Mapping Olympic Medals

Back in January, I answered a number of graphics-related questions in the Talk to the Newsroom feature on, including one about our Map of Olympic Medals:

Q. I was very impressed by the Olympic-by-Olympic medal counts you ran during the Summer Games; the bubbles representing the biggest hauls of each Olympiad were a microcosm of 20th-century political and economic power. Can you walk us through the birth of something like this? Did someone browse through the medal counts and see trends — the rise of the U.S. and, later, China, the unnatural power of East Germany, e.g. — or is this something that becomes clear after you’ve finished the graphics?
— John Dillon

A. I’m glad you enjoyed the “Map of Olympic Medals.” We were looking for an interesting way to show trends in the medal count, and a quick glance at the data revealed how the counts were affected by the cold war boycotts in 1980 and 1984, the fall of the Soviet Union and the recent growth in China, so it seemed like a geographic representation might be the way to go.

The next question was the form that the map should take. A constant challenge with data-driven maps is the presentation of data on top of the geographic areas that differ vastly in size. For example, Canada and The Netherlands won about the same number of medals in Beijing, but Canada occupies more than 200 times the land area of The Netherlands.

There are a number of ways to attack this problem, each with pluses and minuses:

If you were to do a traditional map where the countries were colored by the number of medals won, Canada and the Netherlands would have the same color, but Canada would be far more prominent on the map simply because of its size.

A proportional symbols map — what we informally call a “bubble” map — places a circle, scaled in proportion to the data, on top of each country. It can give you a better representation of the data, but in places like Europe, where the countries are so close together, you can end up with so many overlapping circles that you can’t tell countries apart. For an example, check out our county-by-county presidential election bubble map.

A contiguous cartogram rescales each country so that its area on the map is proportional to the data.. It can be extraordinarily effective in some cases, but other times it ends up distorting the countries so much that it’s hard to recognize them. Mark Newman’s site at the University of Michigan has a number of examples, on topics ranging from population to greenhouse gas emissions.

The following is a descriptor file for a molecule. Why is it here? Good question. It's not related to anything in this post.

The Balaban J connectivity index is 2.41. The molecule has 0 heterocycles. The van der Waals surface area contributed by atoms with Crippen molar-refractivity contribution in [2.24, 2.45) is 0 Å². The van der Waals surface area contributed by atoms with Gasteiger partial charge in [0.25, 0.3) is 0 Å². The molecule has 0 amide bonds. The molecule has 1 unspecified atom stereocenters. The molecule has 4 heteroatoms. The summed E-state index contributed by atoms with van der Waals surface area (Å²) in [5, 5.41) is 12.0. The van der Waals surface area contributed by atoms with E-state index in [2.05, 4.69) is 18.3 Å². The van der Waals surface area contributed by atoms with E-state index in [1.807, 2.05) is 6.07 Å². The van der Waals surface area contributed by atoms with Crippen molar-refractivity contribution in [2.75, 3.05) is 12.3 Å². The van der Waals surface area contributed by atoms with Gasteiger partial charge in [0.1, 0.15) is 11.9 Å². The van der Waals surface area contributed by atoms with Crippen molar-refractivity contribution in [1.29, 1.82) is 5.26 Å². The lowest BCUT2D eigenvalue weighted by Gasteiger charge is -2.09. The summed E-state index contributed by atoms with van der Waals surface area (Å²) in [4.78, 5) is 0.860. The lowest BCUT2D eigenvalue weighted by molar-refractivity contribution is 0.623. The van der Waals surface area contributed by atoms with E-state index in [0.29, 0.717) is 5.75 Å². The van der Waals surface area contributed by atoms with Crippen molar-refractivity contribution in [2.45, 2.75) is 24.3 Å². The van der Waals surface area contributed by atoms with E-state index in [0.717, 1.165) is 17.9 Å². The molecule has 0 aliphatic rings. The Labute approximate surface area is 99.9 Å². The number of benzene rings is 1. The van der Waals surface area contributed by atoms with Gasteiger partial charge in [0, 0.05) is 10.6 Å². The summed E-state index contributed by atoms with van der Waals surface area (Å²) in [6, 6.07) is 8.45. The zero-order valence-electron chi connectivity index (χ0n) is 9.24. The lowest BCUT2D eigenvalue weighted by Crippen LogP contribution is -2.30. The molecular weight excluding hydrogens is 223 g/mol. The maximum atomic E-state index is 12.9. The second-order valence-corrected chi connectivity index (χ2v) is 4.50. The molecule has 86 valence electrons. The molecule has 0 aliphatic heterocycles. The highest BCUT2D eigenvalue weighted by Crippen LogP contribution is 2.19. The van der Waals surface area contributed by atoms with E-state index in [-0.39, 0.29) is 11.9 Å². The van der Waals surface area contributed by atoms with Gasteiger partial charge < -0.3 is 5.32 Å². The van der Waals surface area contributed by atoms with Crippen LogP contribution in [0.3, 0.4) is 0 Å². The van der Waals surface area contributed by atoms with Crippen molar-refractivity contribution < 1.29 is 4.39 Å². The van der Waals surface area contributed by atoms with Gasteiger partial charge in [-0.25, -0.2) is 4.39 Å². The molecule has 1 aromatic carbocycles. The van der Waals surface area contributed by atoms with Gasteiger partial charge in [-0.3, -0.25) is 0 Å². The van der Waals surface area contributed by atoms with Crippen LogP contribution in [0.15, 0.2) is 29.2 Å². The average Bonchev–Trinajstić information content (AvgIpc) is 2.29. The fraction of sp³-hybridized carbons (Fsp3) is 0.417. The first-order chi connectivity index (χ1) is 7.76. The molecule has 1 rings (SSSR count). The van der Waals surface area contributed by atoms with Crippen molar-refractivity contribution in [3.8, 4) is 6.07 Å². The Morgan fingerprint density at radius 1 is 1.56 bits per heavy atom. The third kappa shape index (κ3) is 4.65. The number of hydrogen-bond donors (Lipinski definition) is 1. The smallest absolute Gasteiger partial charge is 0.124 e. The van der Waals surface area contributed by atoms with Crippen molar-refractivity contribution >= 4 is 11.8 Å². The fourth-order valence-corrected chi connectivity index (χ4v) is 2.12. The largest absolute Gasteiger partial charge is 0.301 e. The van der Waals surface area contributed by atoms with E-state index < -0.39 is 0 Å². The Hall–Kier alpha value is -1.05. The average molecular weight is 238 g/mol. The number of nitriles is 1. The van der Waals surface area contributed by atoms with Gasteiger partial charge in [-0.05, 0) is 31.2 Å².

The form we chose was similar to a Dorling cartogram, which removes all references to the shape of the country and replaces them all with a symbol like a circle. The goal was to try to keep the countries’ relative positions loosely correct — Canada north of the United States, and Mexico to the south — and have the countries remain in roughly the same spots from year to year. Using this style of map can give you a better presentation of the countries with the highest medal count — you don’t have to worry about circles overlapping or shapes being distorted — at the expense of the ones with a low count, which are too small to be labeled. But when looking at medal counts, you’re usually more interested in who did well, so it seemed an acceptable trade-off.

The idea to use this style was loosely inspired by a terrific cartogram by John Tomanio in Fortune magazine in 2001 that showed the largest 500 companies in the world and the countries they were based in. (Sadly, I can’t find it online anymore.)

In the past, we’d done similar cartograms a number of times — check out our 2003 California recall election graphic, done with squares — but in every case, a graphics editor had gone in and positioned the countries by hand. The tricky thing in this case was generating the cartogram dynamically, since the data would change throughout the Olympics, and we wouldn’t have the time to update it each time a medal was awarded.

So Lee Byron, one of our summer interns and a terrific programmer, came up with an algorithm to position the countries automatically in Flash using a “force-directed graph using a particle system.” Countries try to locate themselves near where they are geographically located as well as close to geographically neighboring countries. The algorithm required a number of rounds of tweaking — for a while, New Zealand kept appearing west of Australia — but by the end, it was doing a remarkably good job of generating a map on the fly.

At which point, we hooked it up to a live data feed of the Olympic results and let it roll.

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